The library has been in the news quite a bit lately, either for termites at the South Boston Public Library or for the potential budget reduction from Halifax County.
I would like to provide an update concerning the budget issue.
On March 7 I had an e-mail correspondence with a staff member at the Library of Virginia, and at that time I was told that the proposed budget cut to the library would lead to a loss of state funds, along with federal funds and other resources.
On March 8 I spoke with a different staff member at the Library of Virginia. I was informed by this person that the proposed cut would not impact the library's state funding, federal funding or any other resources received from the state.
In an e-mail sent to me from this individual, I was told that "we did not understand the depth and breadth of cuts in Halifax at that time. The Library of Virginia's Board makes the call on whose locality seems to be singling them out for funding cuts. The cuts made in Halifax, while not across the board and uneven, are broad enough to demonstrate revenue constraints in the locality, and yes, they can do this as often as they like as long as the circumstances are similar to these. When it gets dicey is when ONLY the library receives cuts or a disproportionate percentage compared to other locality departments/agencies."
Based upon what I was told by this person, it appears that a loss of state aid is not a concern at this time. However, as this person wrote, that is a decision that is ultimately made by the Library of Virginia's board.
My deep concern over local funding reductions comes not just from my position as the library director. It stems from personal prior experience in a similar situation.
In 2004 I was hired to be the director of the Rockingham County Public Library in Eden, North Carolina. When I was hired I was told that there had been concerns about local library funding by the State Library of North Carolina, but that these concerns had been addressed. Two months later our library lost all state aid.
Why did we lose state aid? Apparently, for several years during my predecessor’s tenure, Rockingham County had appropriated a sufficient amount of funds to the library, but immediately after appropriating the funds they were frozen and not allowed to actually be used for the library.
It took the State Library of North Carolina several years to figure out what was happening. The end result was a loss of well over $100,000 in state aid and resources for our library for a period of 18 months.
During this time the Rockingham County Public Library had to prove that it met a number of criteria to once again receive state aid and to be considered a public library in the eyes of the State Library of North Carolina.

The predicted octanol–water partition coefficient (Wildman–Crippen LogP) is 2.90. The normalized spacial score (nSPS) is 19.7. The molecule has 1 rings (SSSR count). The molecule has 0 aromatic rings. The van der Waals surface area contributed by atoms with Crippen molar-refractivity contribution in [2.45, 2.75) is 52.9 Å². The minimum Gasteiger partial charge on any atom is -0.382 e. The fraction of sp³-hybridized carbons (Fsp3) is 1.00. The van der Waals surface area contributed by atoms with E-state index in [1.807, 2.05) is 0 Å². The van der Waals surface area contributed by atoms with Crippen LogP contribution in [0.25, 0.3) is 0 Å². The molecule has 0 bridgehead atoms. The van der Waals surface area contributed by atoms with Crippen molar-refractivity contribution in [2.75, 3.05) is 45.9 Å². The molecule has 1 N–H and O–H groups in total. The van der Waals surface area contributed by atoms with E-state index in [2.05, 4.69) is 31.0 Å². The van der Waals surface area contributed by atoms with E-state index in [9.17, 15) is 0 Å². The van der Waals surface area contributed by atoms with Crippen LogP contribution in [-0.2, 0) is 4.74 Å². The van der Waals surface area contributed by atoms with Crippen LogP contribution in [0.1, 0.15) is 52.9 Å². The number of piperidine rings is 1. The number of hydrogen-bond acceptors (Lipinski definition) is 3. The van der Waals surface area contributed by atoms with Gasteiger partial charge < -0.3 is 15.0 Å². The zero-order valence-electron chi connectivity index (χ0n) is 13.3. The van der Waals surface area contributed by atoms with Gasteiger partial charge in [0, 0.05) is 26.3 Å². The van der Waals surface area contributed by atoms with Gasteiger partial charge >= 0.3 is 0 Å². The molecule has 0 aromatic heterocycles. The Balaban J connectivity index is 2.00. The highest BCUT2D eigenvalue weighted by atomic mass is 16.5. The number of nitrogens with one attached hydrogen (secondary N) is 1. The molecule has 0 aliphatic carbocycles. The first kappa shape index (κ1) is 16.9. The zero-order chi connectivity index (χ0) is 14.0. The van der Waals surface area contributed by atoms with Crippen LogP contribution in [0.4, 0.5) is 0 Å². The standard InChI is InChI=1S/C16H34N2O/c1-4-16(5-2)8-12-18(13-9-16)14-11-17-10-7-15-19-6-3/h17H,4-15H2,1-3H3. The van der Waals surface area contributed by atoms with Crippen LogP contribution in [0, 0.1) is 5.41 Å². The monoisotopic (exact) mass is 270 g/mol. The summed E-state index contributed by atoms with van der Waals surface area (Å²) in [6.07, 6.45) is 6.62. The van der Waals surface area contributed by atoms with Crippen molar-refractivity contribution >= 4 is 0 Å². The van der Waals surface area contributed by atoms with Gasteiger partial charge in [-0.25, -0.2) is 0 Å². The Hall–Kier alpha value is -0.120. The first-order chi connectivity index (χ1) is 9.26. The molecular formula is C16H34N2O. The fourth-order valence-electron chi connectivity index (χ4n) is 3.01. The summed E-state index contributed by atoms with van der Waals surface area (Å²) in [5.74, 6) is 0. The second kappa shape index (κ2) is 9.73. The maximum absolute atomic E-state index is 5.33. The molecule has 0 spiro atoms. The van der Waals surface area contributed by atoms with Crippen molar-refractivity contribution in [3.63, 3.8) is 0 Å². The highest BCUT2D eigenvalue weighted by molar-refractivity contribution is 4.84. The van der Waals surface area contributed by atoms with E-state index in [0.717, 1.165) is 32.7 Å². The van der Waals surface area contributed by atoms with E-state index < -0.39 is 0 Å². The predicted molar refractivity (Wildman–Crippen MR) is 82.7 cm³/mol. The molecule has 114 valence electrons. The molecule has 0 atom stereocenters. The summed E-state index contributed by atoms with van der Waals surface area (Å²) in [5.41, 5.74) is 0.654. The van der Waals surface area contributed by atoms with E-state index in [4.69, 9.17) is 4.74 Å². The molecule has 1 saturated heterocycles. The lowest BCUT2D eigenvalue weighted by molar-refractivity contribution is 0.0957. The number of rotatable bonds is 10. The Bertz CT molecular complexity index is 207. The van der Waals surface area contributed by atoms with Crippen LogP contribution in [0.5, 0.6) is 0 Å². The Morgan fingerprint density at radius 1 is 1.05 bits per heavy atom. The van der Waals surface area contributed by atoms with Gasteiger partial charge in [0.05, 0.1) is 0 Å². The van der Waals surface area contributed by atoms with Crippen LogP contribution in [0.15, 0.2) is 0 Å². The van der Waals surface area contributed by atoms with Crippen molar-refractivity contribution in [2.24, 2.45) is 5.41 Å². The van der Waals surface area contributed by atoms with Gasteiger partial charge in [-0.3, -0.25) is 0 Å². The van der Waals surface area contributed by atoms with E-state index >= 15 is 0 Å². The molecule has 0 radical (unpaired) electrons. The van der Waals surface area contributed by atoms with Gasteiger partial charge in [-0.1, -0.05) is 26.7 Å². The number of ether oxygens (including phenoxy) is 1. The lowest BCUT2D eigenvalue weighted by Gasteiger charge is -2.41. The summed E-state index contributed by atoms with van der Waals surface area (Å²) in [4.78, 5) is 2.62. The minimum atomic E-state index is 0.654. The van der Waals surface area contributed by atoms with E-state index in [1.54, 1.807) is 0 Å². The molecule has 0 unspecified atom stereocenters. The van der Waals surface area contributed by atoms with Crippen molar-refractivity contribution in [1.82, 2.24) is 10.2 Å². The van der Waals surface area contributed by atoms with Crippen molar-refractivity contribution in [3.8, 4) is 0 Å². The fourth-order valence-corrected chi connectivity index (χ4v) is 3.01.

Though the funding discrepancies occurred before my hiring, I was the library director when the penalties came down. Over the course of my 25-year career as a librarian, one of the accomplishments of which I am the most proud is of working with the staff and community to regain state aid and return the Rockingham County Public Library to solid financial footing.
I do not wish this situation on any library or community, especially Halifax County. This is why, after being told on March 7 that the proposed budget cut would result in a loss of further funds and resources, I worked to get the word out about the potential consequences.
Now, having spoken with another source at the Library of Virginia, it is my understanding that this proposed cut will not lead to a loss of state and federal funds, though the final decision on this rests with the board of the Library of Virginia.
So we are now in a good news/bad news situation.
The good news is that it appears that this proposed cut, if it remains in place, will not cause any reductions in state and federal funds.
The bad news is that, even if these cuts are not across the board and are uneven, they can continue to be made in the future as long as they are, in the words of one of my resources at the Library of Virginia, “broad enough to demonstrate revenue constraints in the locality.”
For FY 2016 the Halifax County-South Boston Public Library System had a per capita expenditure of $16.83 while the state average was almost double at $32.77.
For nearby libraries per capita expenditures were as follows: $19.50 for Charlotte County, $20.57 for Campbell County, $28.67 for Danville, $21.43 for Mecklenburg County and $19.92 for Pittsylvania County.
The Halifax County-South Boston Public Library System had the lowest level of per capita expenditures among these area libraries.
The Halifax County-South Boston Public Library System library comes out no better when looking at per capita expenditures for public libraries in Virginia serving a population of 30,000-40,000:
Smyth-Bland Regional $34.82
Samuels Public Library $32.81
Gloucester Public Library $31.92
Blue Ridge Regional Library $31.85
Orange County $30.80
Amherst County $23.07
Mecklenburg County $21.43
Galax-Carroll Regional $19.70
Pulaski County $19.21
Meherrin Regional $18.63
Halifax County-South Boston Public Library System $16.83
The sum total of the county’s proposed FY 2019 budget is $94,048,314. The amount the library is being cut is 0.01 percent of the county's overall budget, but it amounts to 5.1 percent of the library’s current funding from Halifax County.
The budget for the board of supervisors has a proposed cut of $150, which would be 0.0001 percent of the county’s proposed FY 2019 budget.
There is an oft-repeated quote that “eternal vigilance is the price of liberty.” It is also the price for an adequately funded public library, one that is able to provide the services and programs needed within the community.
Please continue to support the Halifax County-South Boston Public Library System.
Jay Stephens is the director of the Halifax County South Boston Public Library.